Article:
Russian President Vladimir Putin demanded on Wednesday that “unfriendly countries” use rubles to buy his country’s oil and gas — an announcement that sent energy prices soaring further as markets remain roiled by his military’s assault on Ukraine.
Russia was hit with crippling economic sanctions after it launched a massive military campaign against Ukraine a month ago.
But efforts to isolate Russia economically are complicated by the fact that the European Union is dependent on Moscow for oil and natural gas that is used to heat homes during the winter.
With the financial noose tightening and the European Union split on whether to sanction Russia’s energy sector, Putin hit back with a clear message: If you want our gas, buy our currency.
“Russia will continue, of course, to supply natural gas in accordance with volumes and prices … fixed in previously concluded contracts,” Putin said at a televised meeting with top government ministers.
Russian President Vladimir Putin is demanding that countries use rubles to pay for Russian oil and natural gas.Getty Images
“The changes will only affect the currency of payment, which will be changed to Russian rubles,” he said.
Russian gas accounts for some 40% of Europe’s total consumption and EU gas imports from Russia.
The possibility that a change of currency could throw that trade into disarray sent some European wholesale gas prices up to 30% higher on Wednesday.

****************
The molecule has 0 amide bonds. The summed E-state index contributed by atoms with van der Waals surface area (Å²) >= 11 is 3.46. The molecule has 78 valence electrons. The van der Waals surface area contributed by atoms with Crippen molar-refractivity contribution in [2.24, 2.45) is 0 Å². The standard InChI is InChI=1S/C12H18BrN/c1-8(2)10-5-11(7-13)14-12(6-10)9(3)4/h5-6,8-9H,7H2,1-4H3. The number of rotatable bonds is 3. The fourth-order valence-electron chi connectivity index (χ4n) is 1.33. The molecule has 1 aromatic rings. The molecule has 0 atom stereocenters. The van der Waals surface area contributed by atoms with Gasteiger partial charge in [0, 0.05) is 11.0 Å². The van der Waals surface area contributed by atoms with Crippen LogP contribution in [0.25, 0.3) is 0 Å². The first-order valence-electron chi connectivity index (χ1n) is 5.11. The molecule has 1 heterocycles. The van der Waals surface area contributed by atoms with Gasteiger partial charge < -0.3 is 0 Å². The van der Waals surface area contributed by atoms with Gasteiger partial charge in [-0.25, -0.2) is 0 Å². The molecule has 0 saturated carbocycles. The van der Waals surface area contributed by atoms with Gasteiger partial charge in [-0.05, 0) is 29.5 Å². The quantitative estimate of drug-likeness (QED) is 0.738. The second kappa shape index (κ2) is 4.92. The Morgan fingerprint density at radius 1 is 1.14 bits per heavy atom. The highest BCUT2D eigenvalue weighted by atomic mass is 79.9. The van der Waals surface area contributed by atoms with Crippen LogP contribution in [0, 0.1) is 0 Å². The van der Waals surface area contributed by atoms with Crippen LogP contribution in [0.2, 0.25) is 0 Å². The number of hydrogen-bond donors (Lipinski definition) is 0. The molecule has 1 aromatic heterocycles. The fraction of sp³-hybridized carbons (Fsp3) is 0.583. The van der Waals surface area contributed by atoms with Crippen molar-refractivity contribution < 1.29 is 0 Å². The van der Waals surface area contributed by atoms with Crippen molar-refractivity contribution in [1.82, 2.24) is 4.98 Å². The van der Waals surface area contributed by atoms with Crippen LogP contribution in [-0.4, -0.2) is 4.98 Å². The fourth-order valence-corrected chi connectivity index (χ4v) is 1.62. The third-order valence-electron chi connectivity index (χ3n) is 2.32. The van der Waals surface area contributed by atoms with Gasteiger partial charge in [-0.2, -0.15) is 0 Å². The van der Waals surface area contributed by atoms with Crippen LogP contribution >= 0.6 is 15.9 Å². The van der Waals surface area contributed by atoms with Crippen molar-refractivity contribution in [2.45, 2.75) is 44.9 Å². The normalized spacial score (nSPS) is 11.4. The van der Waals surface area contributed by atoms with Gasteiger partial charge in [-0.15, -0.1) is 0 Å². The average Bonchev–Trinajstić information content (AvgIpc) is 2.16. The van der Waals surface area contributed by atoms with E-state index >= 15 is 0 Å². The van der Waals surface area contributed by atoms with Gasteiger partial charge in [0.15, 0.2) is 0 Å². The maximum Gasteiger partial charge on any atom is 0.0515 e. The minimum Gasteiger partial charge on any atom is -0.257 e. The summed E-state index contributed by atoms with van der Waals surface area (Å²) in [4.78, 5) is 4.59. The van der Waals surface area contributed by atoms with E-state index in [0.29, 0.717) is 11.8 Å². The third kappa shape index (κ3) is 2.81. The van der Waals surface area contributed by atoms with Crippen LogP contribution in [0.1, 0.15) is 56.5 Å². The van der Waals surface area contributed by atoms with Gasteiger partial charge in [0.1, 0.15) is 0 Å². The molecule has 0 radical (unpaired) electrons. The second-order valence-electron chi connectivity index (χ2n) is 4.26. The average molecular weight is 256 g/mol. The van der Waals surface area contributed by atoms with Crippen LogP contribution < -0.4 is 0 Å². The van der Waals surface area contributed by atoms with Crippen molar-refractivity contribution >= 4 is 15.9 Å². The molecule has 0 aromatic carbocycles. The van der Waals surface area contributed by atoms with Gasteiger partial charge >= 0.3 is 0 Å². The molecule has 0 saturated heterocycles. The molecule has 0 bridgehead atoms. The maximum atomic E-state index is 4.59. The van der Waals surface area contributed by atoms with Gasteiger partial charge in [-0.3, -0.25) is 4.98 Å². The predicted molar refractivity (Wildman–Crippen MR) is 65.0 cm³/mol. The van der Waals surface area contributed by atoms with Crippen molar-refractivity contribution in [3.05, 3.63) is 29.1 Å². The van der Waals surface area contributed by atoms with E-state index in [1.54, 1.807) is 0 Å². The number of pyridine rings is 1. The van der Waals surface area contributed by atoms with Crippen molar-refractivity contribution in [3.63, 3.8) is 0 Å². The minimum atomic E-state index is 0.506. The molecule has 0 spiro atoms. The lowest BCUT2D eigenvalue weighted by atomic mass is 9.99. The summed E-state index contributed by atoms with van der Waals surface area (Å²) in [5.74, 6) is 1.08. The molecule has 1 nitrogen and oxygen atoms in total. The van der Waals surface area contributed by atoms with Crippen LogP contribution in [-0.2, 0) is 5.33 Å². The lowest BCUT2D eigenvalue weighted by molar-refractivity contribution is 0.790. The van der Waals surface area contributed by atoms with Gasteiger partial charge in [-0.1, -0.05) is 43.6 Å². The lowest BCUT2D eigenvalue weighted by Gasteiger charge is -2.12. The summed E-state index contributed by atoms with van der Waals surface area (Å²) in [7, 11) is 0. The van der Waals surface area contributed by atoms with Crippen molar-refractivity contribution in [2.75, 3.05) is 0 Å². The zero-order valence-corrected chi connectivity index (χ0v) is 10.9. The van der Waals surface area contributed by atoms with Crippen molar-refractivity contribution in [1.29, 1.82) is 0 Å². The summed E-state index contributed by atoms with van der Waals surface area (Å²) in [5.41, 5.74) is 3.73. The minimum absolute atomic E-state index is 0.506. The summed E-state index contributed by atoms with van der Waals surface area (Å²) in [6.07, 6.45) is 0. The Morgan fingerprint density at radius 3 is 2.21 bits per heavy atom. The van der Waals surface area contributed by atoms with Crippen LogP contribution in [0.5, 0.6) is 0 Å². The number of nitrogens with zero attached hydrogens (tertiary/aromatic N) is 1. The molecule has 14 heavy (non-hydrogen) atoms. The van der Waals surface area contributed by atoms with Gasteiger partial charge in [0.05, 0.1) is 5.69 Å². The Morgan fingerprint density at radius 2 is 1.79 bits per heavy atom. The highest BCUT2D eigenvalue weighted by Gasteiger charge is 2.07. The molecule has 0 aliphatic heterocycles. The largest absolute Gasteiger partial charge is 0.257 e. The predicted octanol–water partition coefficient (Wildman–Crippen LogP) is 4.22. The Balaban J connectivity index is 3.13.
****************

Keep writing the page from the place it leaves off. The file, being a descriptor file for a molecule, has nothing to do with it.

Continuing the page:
A worker walks under pipework in the yard at the Comprehensive Gas Treatment Unit of the Gazprom PJSC Chayandinskoye oil, gas and condensate field, a resource base for the Power of Siberia gas pipeline, in the Lensk district of the Sakha Republic, Russia.Bloomberg via Getty Images Efforts to isolate Russia economically have been complicated by the fact that the European Union is dependent on Moscow for energy.Bloomberg via Getty Images Russia has been hit with crippling economic sanctions over its invasion of Ukraine.Anadolu Agency via Getty Images
The ruble briefly leaped to a three-week high past 95 against the dollar and, despite paring some gains, stayed well below 100 after the shocking announcement. The currency is down around 20% since Feb. 24.
“At face value this appears to be an attempt to prop up the Ruble by compelling gas buyers to buy the previously free-falling currency in order to pay,” Vinicius Romano, senior analyst at consultancy Rystad Energy, told Reuters.
With Post wires